Shooting Godiva, 2008

Edition of 4
55 x 55 cm, giclee print of cotton rag
Exhibited at the Association for Vidual Arts in 2008 for the exhibition “Baring”

The documentation of detail, form, strength and femininity during the creation of another artist’s work…

I had been invited into a show at the AVA, Church Street, Cape Town, called Baring curated by Eunice Geustyn. For the show I wanted to do a nude body print of myself on a single sheet of paper. An aggressive act; dirty, naked, confident. My sister was going to roll me up with printers ink and print me onto a single ream of cotton paper. Leah was interested: She wanted to photograph the process. That was the first time she came to my home, meeting my mother and sister, and the first time I was able to be naked in front of anyone for the better part of a year. My body print was called Godiva – a nick-name my father had for me because as a child I enjoyed being naked so much. My father had passed away in the previous year. Leah photographs were called Shooting Godiva, their close up details revealed an ambiguous sexuality and tautological strength.

Written by Lynette Bester for TheSofterSex.co.za

Sanctuary, 2008

Edition of 4
70- x 70 cm, Giclee print on cotton rag

Xenophobia: The intense or irrational dislike or fear of people from other countries.

Sanctuary: A refuge, a haven, a retreat in times of trouble.

In 2008 many traumatised Zimbabwean nationals took refuge in a community church in Observatory, Cape Town. During the riots, more than 60 people died and many were left destitute and injured. I spent time getting to know many of these individuals and discussed their experiences as refugees in South Africa. The church acted as a sanctuary for the families, many of which widowed were women with very young children. With thanks to their participation I documented a series of portraits of the mothers who were housed there. The church environment itself created a strange paradox: both a sacred place for communities to come together yet at this time it was for those rejected by their neighbours.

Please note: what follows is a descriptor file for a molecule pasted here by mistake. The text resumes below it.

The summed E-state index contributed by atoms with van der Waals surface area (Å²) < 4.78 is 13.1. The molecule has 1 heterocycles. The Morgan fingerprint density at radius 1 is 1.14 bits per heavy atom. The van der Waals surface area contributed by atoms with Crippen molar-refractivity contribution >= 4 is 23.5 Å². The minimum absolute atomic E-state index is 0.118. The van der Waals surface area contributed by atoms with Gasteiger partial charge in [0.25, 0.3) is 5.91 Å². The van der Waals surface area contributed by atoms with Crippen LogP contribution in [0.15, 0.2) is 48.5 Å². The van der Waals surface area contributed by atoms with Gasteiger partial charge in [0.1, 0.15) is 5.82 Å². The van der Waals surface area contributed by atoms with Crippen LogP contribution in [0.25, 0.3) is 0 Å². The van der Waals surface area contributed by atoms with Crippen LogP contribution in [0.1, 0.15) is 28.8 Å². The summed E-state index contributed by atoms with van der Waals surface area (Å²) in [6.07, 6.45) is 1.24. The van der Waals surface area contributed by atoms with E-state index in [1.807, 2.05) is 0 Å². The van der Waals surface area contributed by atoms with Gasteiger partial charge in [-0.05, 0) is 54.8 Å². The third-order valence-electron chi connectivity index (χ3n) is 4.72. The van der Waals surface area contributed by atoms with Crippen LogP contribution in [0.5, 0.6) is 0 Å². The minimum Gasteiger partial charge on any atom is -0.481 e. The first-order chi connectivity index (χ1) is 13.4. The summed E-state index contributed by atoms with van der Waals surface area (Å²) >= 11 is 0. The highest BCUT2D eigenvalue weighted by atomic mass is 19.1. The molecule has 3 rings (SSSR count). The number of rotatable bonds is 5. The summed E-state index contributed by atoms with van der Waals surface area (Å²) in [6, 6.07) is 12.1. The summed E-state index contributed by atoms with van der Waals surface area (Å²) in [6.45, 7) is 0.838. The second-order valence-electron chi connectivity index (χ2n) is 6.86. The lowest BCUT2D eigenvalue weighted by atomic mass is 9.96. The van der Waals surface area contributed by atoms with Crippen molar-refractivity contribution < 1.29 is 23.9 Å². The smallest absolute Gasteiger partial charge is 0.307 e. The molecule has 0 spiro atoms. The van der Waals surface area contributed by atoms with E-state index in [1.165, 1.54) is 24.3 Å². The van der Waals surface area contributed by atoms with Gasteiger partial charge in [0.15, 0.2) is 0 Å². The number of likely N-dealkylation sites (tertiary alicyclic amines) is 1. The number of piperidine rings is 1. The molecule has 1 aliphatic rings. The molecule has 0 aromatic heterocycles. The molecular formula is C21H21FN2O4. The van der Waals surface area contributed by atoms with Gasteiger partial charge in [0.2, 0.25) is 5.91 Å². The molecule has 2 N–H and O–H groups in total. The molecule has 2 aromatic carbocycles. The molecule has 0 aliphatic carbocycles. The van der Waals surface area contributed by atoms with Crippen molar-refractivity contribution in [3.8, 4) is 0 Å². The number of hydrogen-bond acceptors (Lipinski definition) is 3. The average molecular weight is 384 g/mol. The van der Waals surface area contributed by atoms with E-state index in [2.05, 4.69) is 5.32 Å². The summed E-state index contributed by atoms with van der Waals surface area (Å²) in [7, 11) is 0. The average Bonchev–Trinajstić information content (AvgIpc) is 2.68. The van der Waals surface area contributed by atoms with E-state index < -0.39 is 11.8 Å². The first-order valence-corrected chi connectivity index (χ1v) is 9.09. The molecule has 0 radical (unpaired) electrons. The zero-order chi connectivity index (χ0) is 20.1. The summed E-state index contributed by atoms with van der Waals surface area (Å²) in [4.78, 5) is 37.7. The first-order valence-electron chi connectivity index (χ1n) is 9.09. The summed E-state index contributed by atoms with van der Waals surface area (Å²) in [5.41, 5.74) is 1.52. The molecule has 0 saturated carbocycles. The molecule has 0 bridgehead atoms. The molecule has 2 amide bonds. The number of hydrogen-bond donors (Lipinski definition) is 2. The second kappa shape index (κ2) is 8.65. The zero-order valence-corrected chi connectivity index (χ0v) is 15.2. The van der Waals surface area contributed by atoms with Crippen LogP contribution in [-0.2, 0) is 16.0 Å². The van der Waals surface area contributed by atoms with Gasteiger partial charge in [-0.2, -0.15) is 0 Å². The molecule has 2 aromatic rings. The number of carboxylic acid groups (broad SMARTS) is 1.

The Carnival Girls, 2008

Edition of 3
55 x 55cm, Giclee print on cotton rag
Exhibited in the Cape Town Month of Photography, 2008

The Carnival Girls was produced and exhibited in the first of a continues series of group shows curated by Leah Hawker at Exposure Gallery, all dealing with body politics of the nude canon in photography. The exhibitions, which started in 2007, aimed to bring together upcoming and established creatives and showcase their work on an accessible platform.

…this years show will showcase photographic works which explore the themes of the human body within the arena of the political, private, public, personal and and playful.
Tapping into her wide network of talented photographers, Leah sought to curate her own series of annual exhibitions exploring the human form in her quest to make this genre of work more accessible to ordinary South Africans…And since (the exhibitions) the debut of the photographs have become a huge talking point…

Written by Katja Hamilton for The Chronicle